WARNING: This is NOT a review... yet!
I just picked up my copy of John Muckelbauer's book, The Future of Invention: Rhetoric, Postmodernism, and the Problem of Change. Sadly, it's only available in hardcover and e-book. I had trouble getting it in e-book, so I had to get the print version. It seems that Publisher's Row, the e-distributor of choice for SUNY Press, requires an Adobe Acrobat plug-in that doesn't work very well with Macs. When I questioned them about why I couldn't open the file I downloaded, they suggested I use Outlook Express as my browser. Great! Make me use an outdated Microsoft product. Anyway, they were kind enough to refund my $20 with no questions asked... but still.... aaargh!
OK, the first chapter of the book is available online and I've read that. Muckelbauer does a great job outlining Deleuze's stance on difference and repetition. And it stands as a nice critique of the "third-way" approach. If change is something rhetoric strives for, either in an audience or in learning, then how do we enact change that doesn't come back to haunt us by repeating the same mistakes as before. This, I take Deleuze as saying, is ultimately the problem with Hegel. The spirit of history haunts us all. And, if we're not careful, we run away from Hegel's spirit only to find he has already arrived at our destination (kind of like Old Man Willow along the Withywindle).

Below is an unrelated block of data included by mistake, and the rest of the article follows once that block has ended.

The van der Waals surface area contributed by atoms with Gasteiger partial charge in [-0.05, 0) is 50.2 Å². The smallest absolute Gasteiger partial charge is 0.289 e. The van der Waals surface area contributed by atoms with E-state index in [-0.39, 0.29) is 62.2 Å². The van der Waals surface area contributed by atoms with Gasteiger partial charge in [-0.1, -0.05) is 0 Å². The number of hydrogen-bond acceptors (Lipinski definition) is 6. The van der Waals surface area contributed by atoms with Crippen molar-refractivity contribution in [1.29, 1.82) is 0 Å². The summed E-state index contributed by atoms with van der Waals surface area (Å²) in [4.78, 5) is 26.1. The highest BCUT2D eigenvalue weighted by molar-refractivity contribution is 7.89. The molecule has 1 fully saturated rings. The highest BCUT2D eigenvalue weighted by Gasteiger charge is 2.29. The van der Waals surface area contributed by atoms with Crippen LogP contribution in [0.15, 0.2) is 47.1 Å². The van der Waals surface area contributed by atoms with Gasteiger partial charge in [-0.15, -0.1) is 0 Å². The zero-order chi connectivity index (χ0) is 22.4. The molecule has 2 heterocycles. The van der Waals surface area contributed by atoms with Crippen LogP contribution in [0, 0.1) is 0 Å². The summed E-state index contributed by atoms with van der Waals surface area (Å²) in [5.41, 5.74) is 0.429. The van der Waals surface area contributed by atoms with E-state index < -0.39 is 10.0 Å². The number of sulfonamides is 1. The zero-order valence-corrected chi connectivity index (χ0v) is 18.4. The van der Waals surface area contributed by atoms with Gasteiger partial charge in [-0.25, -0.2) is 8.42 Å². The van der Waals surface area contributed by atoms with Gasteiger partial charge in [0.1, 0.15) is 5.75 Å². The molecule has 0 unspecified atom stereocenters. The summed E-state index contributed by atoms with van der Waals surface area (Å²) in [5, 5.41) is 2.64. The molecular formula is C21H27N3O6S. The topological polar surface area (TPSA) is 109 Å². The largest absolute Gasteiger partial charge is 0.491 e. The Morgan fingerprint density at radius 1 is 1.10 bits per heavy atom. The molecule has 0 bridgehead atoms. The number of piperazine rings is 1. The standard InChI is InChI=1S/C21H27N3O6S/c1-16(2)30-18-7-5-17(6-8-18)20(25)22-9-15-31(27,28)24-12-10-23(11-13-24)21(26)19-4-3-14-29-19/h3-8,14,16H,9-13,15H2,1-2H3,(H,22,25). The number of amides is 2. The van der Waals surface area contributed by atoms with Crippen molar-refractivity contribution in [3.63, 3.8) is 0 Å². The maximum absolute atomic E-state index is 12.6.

So, I'm hoping Muckelbauer opens new paths and connections out of the Hegelian Old Forest. I'm also hoping to see how it can act as a companion piece to Byron Hawk's A Counter-History of Composition since that argues for a vitalism Deleuze used to escape the forest (by tunneling under it? a rhizome?). And, as has been my project for a couple years, I hope Muckelbauer points some possible connections for an immanent composition. It may seem obvious to argue, but, like Hegel's spirit -- hell as Hegel's spirit -- transcendence still haunts composition. The critical potential is often cast in transcendent terms and leads us toward certain pieties we should be loath to embrace.